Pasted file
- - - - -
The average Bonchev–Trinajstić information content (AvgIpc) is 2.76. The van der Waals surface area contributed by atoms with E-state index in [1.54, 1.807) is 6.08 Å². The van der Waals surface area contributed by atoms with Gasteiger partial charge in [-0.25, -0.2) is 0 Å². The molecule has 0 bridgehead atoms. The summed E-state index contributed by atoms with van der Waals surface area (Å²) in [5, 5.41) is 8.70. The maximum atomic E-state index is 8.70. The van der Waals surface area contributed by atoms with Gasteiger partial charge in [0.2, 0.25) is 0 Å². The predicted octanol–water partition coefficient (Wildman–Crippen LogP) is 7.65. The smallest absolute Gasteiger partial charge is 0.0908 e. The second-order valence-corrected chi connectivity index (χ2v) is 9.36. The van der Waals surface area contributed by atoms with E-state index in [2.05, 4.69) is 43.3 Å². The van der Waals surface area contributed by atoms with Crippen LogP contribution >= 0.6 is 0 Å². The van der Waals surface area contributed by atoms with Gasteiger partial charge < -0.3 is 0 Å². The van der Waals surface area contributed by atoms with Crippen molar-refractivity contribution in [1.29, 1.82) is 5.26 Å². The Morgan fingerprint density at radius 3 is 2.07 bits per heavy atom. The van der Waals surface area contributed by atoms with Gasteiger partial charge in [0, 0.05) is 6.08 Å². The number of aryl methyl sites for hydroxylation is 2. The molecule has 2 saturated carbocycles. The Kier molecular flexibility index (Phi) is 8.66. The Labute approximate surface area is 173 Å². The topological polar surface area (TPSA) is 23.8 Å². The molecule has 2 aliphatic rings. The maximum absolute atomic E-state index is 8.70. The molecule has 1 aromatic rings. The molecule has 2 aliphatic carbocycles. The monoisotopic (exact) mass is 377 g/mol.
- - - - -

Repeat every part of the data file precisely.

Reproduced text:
The average Bonchev–Trinajstić information content (AvgIpc) is 2.76. The van der Waals surface area contributed by atoms with E-state index in [1.54, 1.807) is 6.08 Å². The van der Waals surface area contributed by atoms with Gasteiger partial charge in [-0.25, -0.2) is 0 Å². The molecule has 0 bridgehead atoms. The summed E-state index contributed by atoms with van der Waals surface area (Å²) in [5, 5.41) is 8.70. The maximum atomic E-state index is 8.70. The van der Waals surface area contributed by atoms with Gasteiger partial charge in [0.2, 0.25) is 0 Å². The predicted octanol–water partition coefficient (Wildman–Crippen LogP) is 7.65. The smallest absolute Gasteiger partial charge is 0.0908 e. The second-order valence-corrected chi connectivity index (χ2v) is 9.36. The van der Waals surface area contributed by atoms with E-state index in [2.05, 4.69) is 43.3 Å². The van der Waals surface area contributed by atoms with Crippen LogP contribution >= 0.6 is 0 Å². The van der Waals surface area contributed by atoms with Gasteiger partial charge < -0.3 is 0 Å². The van der Waals surface area contributed by atoms with Crippen molar-refractivity contribution in [1.29, 1.82) is 5.26 Å². The Morgan fingerprint density at radius 3 is 2.07 bits per heavy atom. The van der Waals surface area contributed by atoms with Gasteiger partial charge in [0, 0.05) is 6.08 Å². The number of aryl methyl sites for hydroxylation is 2. The molecule has 2 saturated carbocycles. The Kier molecular flexibility index (Phi) is 8.66. The Labute approximate surface area is 173 Å². The topological polar surface area (TPSA) is 23.8 Å². The molecule has 2 aliphatic rings. The maximum absolute atomic E-state index is 8.70. The molecule has 1 aromatic rings. The molecule has 2 aliphatic carbocycles. The monoisotopic (exact) mass is 377 g/mol.